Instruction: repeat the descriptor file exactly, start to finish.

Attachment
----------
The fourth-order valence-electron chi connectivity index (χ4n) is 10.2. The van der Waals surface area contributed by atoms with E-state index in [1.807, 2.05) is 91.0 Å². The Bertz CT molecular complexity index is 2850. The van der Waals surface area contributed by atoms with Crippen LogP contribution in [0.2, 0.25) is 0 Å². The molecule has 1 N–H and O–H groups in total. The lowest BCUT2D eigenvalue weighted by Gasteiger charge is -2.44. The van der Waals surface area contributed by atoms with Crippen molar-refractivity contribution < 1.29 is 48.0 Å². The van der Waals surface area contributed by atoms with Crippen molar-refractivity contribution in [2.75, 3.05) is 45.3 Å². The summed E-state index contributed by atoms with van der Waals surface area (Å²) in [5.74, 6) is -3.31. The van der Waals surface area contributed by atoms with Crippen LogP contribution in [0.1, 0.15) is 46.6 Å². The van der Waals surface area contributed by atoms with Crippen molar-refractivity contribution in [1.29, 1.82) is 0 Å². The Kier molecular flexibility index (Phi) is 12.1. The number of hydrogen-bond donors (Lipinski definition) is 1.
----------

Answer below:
The fourth-order valence-electron chi connectivity index (χ4n) is 10.2. The van der Waals surface area contributed by atoms with E-state index in [1.807, 2.05) is 91.0 Å². The Bertz CT molecular complexity index is 2850. The van der Waals surface area contributed by atoms with Crippen LogP contribution in [0.2, 0.25) is 0 Å². The molecule has 1 N–H and O–H groups in total. The lowest BCUT2D eigenvalue weighted by Gasteiger charge is -2.44. The van der Waals surface area contributed by atoms with Crippen molar-refractivity contribution < 1.29 is 48.0 Å². The van der Waals surface area contributed by atoms with Crippen molar-refractivity contribution in [2.75, 3.05) is 45.3 Å². The summed E-state index contributed by atoms with van der Waals surface area (Å²) in [5.74, 6) is -3.31. The van der Waals surface area contributed by atoms with Crippen LogP contribution in [0.1, 0.15) is 46.6 Å². The van der Waals surface area contributed by atoms with Crippen molar-refractivity contribution in [1.29, 1.82) is 0 Å². The Kier molecular flexibility index (Phi) is 12.1. The number of hydrogen-bond donors (Lipinski definition) is 1.